Firstly, starting the company and operating for nearly five years. Running a business is not an easy task and I’m very proud I have been able to hold on for so long. It just shows that if you love something and have a deep passion, you just have to keep going because you never know where it can go.

Secondly, hosting independent sold out shows for our artists and seeing their music featured on Radio 1. I don’t care what anyone says, seeing your music on Radio 1 will always feel special. That’s why radio is not dead to me.

Thirdly, people tell me that they respect Polarface. I didn’t come into this game to get people’s approval. However, it’s important that you acknowledge the respect and support. It really does go a long way and it shows you’re doing a great job. To me that’s a big success! Anyone who has started a business probably has the same thoughts when things aren’t going their way: ‘What the hell am I doing? Should I stop?’ But, when myself and the team have been putting in the work, it’s nice when people recognize it.


What has been the biggest regret or low-point in your career so far and how did you deal with it?

I wouldn’t say I have had any regrets, to be honest with you. I can definitely admit that I have made mistakes but, in the end, I don’t regret, I just learn from them.

There have been times when my A&R decisions were wrong, where I signed the wrong artist or missed out on the right artist. There have been times when I’ve seen the label struggle to generate money. 2020 was, of course, a hard year for everyone – the live sector is where we generated most of our income. To lose that was difficult. However, I’m grateful to have great partners in Cheyenne [Polarface GM] and Charlie [Berry – Polarface COO], who kept the label’s spirits alive and, most importantly, took me out in what I felt was a low point in my life. Meditating is key, people! I fully encourage everyone to do it. It has gotten me out during a lot of bad moments when I found running the label difficult.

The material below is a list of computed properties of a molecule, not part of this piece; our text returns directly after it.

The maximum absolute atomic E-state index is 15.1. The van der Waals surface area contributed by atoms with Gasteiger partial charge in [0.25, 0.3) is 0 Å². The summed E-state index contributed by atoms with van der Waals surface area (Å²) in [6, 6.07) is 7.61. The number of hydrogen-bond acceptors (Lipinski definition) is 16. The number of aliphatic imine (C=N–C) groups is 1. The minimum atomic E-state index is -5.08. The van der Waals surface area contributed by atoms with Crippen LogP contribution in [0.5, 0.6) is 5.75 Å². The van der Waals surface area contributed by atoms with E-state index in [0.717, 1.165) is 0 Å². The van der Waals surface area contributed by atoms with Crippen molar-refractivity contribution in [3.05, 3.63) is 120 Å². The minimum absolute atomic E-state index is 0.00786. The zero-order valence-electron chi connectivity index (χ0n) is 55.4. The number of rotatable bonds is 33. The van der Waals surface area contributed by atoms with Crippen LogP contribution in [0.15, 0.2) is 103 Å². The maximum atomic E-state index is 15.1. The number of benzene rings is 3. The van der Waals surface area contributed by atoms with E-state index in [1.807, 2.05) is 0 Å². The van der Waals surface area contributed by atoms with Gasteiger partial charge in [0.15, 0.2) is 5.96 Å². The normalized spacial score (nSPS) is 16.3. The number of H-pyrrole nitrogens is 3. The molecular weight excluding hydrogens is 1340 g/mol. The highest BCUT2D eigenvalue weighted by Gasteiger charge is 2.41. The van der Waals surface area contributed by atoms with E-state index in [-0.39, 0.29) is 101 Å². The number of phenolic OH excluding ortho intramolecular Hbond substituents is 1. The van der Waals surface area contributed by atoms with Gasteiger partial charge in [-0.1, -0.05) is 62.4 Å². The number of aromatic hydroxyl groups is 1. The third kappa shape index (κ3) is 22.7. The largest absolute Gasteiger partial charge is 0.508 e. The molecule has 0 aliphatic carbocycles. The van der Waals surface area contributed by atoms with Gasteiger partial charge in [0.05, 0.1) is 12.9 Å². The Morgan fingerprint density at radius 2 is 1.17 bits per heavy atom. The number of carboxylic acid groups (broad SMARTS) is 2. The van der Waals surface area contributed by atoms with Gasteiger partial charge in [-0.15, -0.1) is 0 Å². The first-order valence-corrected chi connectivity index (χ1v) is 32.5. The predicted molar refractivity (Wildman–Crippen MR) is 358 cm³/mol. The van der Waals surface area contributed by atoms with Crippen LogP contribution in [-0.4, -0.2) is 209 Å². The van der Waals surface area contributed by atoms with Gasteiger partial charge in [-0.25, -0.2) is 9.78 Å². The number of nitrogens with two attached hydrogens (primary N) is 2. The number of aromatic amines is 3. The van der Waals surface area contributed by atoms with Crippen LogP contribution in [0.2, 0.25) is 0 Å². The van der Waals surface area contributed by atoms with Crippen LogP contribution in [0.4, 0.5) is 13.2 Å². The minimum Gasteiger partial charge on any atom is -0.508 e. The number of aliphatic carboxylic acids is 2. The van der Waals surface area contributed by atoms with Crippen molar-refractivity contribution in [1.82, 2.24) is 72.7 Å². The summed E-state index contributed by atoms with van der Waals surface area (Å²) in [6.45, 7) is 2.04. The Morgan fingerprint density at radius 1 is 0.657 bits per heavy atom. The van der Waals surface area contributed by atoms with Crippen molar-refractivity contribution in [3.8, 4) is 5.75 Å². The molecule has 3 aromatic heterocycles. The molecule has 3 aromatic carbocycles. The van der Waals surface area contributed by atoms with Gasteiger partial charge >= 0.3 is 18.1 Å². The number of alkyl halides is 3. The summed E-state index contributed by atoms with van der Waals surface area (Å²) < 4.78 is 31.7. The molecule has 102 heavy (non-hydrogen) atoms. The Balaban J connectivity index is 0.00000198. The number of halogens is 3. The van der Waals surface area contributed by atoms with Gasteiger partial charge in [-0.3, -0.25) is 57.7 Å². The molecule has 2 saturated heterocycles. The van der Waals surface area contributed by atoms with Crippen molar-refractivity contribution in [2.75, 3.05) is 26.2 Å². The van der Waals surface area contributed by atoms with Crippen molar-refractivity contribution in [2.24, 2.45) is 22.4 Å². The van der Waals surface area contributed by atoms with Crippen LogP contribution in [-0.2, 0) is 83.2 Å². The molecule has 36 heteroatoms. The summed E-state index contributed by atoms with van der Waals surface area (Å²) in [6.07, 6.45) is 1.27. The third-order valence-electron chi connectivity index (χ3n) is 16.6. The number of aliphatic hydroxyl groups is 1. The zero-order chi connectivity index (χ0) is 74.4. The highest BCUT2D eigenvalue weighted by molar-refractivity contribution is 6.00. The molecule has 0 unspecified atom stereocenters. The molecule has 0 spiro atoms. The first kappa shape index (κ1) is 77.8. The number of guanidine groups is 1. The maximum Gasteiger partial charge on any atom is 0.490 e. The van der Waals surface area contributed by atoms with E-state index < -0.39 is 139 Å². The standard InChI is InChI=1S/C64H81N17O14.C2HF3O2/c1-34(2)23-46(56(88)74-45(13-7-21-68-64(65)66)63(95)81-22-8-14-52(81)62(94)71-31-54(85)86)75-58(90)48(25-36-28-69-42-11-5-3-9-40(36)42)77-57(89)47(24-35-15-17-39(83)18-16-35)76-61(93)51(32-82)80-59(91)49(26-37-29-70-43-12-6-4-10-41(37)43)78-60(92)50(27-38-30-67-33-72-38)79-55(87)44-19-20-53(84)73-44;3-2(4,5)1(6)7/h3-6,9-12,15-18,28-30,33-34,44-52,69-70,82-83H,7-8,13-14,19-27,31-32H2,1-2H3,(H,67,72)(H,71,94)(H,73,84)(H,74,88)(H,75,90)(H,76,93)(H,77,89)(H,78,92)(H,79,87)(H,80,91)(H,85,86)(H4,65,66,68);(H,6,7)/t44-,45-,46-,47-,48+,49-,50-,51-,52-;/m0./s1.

"It's beautiful to see more Black and Asian individuals creating their own businesses and movements within the industry. I feel a huge rise has come in the post-pandemic world."

What do you like most about the music industry, and why?

I’m happy to work in a great industry and grateful to be doing something I love. I love my team – being on this journey with them is what gets me going. Going to gigs and meeting people is honestly my favourite thing to do. About 90% of people who I have worked with, or who have become industry peers, I have met at gigs. Seeing [Polarface artist] Safiyyah selling out her first ever headline show was really special. Also, I can’t forget, even though I work hard, it’s nice to enjoy the rewards of being on a festival guestlist!


If you could change one thing about the music industry, what would it be and why?